"Historically, the only time you interacted with a business system was from behind a desktop. Now, with mobile phones, you can interact from anywhere. This opens up incredible possibilities for organisations, employees and customers," notes Heckrath, cautioning against the knee-jerk response that many organisations have around 'needing' to develop a bespoke app. But, he also acknowledges that finding a generic app to meet unique business needs can be a real challenge. "Yes, apps can augment existing processes and completely change traditional business models, but the real value comes when these technological advancements improve how something is done and allow employees to be more productive and efficient."
All of this promotes business agility and translates into altering how services are delivered, empowering employees to work better and smarter, which, in turn, generates business value and helps the organisation evolve, stresses De Wit.
"Today, mobility is a requirement, not a luxury. In this modern world, if you want to attract the brightest talent in the market, they expect to work in this fashion," says De Wit. "Tomorrow's workforce expects to provide value back to an organisation by working from anywhere, on any device."
Keeping things in check
As is the case with any changes in how things are done, this evolution in the way people work requires enterprises to develop new regulations around mobile application and mobile device management, notes Brendan Mc Aravey, SA country manager, Citrix. The challenge is to deliver what employees need and want without compromising security and control.
At present, there exists a complex relationship between IT and employees. Users want to be able to collaborate, share and access their files seamlessly on all devices, while enterprise IT is concerned with the lack of control over corporate data and the resultant security and compliance risks.
For Bernard Kur, head of product at Global Micro, it's important that organisations set up and strictly enforce their own policies around app and device management. Specifically, he cites cloud storage and backup, data access and use, and handling lost or stolen devices as key focus areas for policy formulation.
Device management and app management is essential, continues Kur, and it requires buy-in from all divisions. The basics involve securing mobile devices through passwords and configuring device settings automatically, which must be defined by the company policy, he states. It requires strong identity authentication to log onto services like mail or to access cloud data. It calls for strict rules around content management that focuses on content distribution, version control and content policies such as encryption. Additionally, there's a need for remote wipe applications to prevent others from accessing confidential data, should a device be lost or stolen.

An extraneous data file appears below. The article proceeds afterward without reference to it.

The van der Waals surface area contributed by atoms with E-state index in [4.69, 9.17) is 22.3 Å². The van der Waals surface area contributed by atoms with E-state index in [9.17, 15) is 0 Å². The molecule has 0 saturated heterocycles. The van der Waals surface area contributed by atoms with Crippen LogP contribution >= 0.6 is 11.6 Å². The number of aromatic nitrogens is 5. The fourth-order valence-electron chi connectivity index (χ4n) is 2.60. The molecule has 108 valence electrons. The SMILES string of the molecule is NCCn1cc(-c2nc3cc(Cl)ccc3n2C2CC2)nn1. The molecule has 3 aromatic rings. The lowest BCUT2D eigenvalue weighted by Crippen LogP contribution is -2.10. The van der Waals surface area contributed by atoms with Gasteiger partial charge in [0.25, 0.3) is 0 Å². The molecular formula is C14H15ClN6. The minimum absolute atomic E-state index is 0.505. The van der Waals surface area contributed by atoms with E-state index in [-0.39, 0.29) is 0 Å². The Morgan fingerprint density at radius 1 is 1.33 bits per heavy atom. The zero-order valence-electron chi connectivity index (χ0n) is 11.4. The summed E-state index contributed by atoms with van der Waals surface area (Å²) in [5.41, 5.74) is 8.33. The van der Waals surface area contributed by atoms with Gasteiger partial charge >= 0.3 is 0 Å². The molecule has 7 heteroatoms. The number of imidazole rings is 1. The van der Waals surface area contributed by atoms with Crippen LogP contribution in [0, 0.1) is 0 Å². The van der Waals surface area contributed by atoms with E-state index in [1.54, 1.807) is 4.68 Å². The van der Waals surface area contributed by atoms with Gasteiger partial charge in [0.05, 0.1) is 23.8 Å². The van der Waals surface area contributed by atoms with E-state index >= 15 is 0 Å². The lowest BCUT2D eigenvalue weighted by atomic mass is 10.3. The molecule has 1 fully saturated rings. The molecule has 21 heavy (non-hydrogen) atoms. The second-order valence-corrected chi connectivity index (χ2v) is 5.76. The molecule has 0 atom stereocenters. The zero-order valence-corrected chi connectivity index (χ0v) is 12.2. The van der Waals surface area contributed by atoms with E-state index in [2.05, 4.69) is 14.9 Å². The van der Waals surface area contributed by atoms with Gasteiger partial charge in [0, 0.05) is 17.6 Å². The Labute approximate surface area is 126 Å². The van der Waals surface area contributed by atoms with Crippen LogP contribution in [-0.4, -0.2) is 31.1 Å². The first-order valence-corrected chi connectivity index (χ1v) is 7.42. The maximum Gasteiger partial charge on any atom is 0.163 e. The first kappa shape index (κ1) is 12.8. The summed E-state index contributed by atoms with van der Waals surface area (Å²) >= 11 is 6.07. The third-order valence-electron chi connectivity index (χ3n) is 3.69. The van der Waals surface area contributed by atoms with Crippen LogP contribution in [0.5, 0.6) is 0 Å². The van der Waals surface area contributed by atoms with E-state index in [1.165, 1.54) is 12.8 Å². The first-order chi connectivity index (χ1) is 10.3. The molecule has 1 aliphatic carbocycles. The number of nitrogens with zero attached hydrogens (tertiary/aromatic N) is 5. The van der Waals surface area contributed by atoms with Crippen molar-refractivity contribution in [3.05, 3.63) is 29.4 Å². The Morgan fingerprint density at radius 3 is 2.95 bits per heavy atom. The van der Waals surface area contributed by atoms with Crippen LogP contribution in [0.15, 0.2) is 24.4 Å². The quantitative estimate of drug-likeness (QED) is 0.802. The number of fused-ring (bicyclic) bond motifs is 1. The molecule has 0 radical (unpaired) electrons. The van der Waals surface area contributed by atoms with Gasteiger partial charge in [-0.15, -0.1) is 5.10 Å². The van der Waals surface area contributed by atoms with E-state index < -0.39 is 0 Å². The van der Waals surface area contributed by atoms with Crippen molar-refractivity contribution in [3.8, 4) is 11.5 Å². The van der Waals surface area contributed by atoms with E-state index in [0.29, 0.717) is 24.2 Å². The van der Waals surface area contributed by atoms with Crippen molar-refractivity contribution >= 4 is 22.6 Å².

"The primary purpose of a sound policy is to ensure all users are aware of their responsibilities when working remotely or on mobile devices, and understand the associated risks."
Workforce on the move
"Why do you want your staff in the office anymore?" asks Anthon Muller, executive head for managed enterprise mobility for SA and Africa at Vodacom Business. "Today, people are working in different places. Everything and everyone is mobile. It just has to be this way. It's not a choice anymore, especially because the products and services are available for organisations to embrace a mobile enterprise infrastructure, both internally and externally."
Brendan Mc Aravey, country manager at Citrix SA, agrees. Remote work empowers employees to work how and where they like, rather than needing to be physically present in one place at a fixed time every day. "We need to move from judging people on how long they spend at their desks to evaluating them on the work they deliver. By realising that people don't have to be in the office nine to five, employers will be able to benefit from a more content and healthy workforce, while also attracting the best talent available."
Mobile workers should be able to interact with their colleagues with the same immediacy as if they were in the office, whether it be by instant message/chat, e-mail, real-time document collaboration or even video communication, says Rob Lith, business development director at Connection Telecom. Not only is a mobile workforce more productive, but by embracing mobility, an organisation also provides employees with the necessary tools to better fit their work commitments into their everyday lives, he adds.
For example, employees can leave work a little earlier to miss rush hour and then work once they get home, which saves time that would previously have been wasted sitting in traffic. But there are a few infrastructural technologies that need to be in place in order for remote work to truly be a reality, notes Lith. "Remote work requires ubiquitous connectivity wherever you are, real-time access to cloud apps to utilise required data and being able to collaborate on documents in real-time with others."
For IT, the challenge now is to deliver the apps people need, where they need them, while maintaining security and control, regardless of app type, device or location.